These days, it seems like there’s a natural disaster or emergency every day. I live in California, earthquake and wild fire country. Every time there’s a little jolt or a wildfire sparks, the media implores us to get our emergency supply lists and kits together. This time I really did it. Knowing our family will be as prepared as possible when “the big one” comes, gives me peace of mind. I hope these lists and the other useful info in the Emergency Preparedness category at HabiLinks will do the same for you.
Before making your emergency supply lists, make a plan.
Lots of resources offer to help with emergency plans for you and your family. But I find the Federal Emergency Management Agency (FEMA) site the most up-to-date and useful. Before customizing and printing your emergency supply lists, visit the FEMA site for help creating a plan for your family.
At the very least
- Determine where family members will meet if you’re not together.
- Ask an out-of-state friend or family member to serve as a central contact point in case local cellular or phone services aren’t working.
- Create and practice an evacuation plan with your family in case of a home fire.
- Learn how to open garage doors in case your automatic openers don’t work in a power outage.
- Keep some cash at home for emergency use. Credit cards and ATMs may not work.
How use the printable lists.
The emergency supply lists below are intentionally comprehensive. Probably more comprehensive than you need. After all, if you don’t have a baby you don’t need diapers on your emergency supplies lists. Because everybody’s needs and preferences are different, I added every item I could think of. But the nice thing about word processor-based documents is you can edit them to your hearts content. They are in Microsoft Word® format. Click the link to download a list. Then you can edit, save and print it using any compatible word processor.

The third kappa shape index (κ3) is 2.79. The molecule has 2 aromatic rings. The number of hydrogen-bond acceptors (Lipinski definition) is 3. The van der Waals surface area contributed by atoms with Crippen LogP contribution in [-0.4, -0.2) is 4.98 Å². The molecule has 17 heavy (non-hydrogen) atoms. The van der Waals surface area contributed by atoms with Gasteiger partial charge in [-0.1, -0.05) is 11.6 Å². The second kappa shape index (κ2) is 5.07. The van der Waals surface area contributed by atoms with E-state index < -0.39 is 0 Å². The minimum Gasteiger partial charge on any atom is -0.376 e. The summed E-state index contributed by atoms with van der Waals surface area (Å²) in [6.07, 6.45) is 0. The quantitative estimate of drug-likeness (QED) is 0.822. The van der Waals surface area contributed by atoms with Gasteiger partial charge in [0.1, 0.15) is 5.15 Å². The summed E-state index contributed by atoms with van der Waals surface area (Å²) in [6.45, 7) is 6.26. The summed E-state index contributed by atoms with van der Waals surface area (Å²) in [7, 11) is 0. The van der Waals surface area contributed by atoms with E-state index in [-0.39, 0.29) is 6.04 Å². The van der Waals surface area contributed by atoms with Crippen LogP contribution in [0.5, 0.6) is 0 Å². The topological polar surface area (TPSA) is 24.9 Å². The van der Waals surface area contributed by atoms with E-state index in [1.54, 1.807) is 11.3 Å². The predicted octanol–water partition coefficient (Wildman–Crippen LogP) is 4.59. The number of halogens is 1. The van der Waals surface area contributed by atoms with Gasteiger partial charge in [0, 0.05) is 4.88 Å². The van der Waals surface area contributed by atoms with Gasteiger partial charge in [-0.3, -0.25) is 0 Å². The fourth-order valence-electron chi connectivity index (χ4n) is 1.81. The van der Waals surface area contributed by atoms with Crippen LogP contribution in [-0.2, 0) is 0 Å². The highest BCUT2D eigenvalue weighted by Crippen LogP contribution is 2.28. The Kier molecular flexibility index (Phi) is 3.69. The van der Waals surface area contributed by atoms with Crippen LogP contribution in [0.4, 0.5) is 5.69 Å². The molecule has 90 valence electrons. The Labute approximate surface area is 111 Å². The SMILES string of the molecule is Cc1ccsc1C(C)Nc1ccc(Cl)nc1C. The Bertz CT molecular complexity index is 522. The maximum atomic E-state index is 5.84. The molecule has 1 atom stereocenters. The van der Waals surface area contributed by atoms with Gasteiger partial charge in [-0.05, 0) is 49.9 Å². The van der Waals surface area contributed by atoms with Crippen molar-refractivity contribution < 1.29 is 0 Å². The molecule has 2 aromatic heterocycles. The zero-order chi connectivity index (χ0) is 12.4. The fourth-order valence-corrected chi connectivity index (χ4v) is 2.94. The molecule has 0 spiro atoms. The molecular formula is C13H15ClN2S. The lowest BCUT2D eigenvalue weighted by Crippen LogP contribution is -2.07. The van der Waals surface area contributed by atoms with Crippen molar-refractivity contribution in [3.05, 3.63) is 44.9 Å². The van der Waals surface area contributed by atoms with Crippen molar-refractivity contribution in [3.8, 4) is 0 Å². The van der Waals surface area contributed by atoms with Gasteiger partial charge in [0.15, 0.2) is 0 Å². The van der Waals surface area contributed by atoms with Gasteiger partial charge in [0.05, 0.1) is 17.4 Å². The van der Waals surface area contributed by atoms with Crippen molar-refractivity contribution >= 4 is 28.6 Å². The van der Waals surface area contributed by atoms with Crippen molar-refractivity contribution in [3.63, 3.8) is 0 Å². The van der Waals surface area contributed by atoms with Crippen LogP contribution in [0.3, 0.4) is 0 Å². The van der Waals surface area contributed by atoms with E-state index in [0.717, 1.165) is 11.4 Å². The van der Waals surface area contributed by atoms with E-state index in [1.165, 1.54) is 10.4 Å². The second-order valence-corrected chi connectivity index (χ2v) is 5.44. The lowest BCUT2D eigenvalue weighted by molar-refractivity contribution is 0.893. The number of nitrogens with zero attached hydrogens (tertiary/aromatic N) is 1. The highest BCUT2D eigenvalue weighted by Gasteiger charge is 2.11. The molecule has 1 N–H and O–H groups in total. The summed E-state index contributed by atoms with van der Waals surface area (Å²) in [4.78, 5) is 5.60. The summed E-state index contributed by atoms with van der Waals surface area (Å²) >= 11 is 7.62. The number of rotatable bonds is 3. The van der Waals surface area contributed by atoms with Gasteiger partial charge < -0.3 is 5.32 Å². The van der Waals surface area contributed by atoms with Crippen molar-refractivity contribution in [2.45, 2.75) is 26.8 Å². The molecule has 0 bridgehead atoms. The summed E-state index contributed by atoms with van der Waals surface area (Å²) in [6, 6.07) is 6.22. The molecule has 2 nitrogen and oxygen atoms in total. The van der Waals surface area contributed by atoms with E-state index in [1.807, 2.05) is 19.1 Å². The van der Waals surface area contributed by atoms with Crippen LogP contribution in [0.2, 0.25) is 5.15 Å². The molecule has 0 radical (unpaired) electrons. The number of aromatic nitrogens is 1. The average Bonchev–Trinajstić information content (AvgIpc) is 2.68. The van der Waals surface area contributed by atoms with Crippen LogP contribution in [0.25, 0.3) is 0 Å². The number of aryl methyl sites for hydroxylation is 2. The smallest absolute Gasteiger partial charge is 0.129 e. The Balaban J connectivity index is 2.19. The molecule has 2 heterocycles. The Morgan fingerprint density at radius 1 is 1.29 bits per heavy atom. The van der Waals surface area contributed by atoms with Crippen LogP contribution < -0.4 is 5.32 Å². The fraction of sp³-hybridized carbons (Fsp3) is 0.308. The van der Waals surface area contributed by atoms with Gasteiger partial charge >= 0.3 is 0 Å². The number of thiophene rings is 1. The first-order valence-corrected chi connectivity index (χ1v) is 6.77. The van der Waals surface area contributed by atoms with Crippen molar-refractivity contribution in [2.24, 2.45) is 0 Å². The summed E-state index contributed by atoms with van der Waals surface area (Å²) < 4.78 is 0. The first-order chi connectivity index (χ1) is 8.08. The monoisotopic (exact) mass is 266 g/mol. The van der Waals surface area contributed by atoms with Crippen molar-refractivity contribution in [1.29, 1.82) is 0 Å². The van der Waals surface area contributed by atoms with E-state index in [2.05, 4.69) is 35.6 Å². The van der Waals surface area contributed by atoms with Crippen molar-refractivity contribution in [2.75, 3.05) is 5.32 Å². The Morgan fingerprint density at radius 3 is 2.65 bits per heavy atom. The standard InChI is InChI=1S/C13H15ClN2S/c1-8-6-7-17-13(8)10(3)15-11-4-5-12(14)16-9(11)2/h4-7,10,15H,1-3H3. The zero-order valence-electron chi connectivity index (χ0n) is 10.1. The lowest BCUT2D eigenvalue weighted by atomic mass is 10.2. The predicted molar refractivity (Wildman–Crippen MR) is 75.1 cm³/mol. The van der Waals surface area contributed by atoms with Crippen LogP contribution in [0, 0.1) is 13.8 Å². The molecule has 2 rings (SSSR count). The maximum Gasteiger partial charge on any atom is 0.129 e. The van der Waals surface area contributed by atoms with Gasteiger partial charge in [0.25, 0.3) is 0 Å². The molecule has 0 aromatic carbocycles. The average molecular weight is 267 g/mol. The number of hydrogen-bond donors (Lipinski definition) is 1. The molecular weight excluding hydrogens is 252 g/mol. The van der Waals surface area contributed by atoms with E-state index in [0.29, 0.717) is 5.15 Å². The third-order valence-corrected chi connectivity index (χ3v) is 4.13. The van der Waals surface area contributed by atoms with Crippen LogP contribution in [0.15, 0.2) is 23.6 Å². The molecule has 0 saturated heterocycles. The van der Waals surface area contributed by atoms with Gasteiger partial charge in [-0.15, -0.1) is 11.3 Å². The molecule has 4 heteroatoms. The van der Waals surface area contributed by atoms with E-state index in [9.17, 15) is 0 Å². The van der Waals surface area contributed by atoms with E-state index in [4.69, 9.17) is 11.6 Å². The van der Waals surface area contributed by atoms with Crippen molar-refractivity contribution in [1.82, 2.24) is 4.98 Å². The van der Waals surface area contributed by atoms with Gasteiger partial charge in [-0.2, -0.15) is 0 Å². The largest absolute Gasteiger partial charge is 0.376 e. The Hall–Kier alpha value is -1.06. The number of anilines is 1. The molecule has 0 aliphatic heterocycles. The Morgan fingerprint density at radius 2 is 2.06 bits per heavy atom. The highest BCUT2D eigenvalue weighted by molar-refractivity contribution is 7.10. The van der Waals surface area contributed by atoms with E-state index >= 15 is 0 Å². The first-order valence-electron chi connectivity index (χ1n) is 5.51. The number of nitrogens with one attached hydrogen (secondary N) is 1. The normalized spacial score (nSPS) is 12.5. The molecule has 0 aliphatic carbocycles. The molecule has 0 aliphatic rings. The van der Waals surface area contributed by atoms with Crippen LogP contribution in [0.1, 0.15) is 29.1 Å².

The Grab List
When there’s little or no warning, these are things to grab on your way out the door. They are items you normally wouldn’t keep in your “go bag.” Keep the list near the front door, in a drawer or taped to the inside the coat closet door, for example.
The Go-Bag is also for when you have little or no warning. It’s a backpack, duffel or rolling suitcase pre-packed with minimal emergency items to get you through the night or until you get to an emergency shelter. Keep it in the coat closet or another location near the front door or a planned emergency exit point.
The Survival Kit
The Survival Kit is for preparing for major disasters. Things like earthquakes, wildfires and floods, when you could be out of your home for weeks or more. Sometimes you’ll have some warning, sometimes not. So if you live in a disaster prone area, it’s best to gather things ahead of time. Consider packing several well marked smaller cartons that aren’t too heavy to carry. I keep some items in the trunk of my car, and some by the basement door, on a high shelf in case of flood. I keep digital copies of all important documents on my computer, and my computer is backed up in the cloud every night, so I don’t have to worry about accessing the documents even if I don’t have my computer.
Suggest additions or changes in “Comments,” below.
The lists will be available on a new Habitudes personal record keeping site soon. If there are items you think should be added or deleted, or you have a problem with formats or downloading, please let me know in the comments below. I want to make the lists as useful as possible. But let’s hope we don’t ever need them!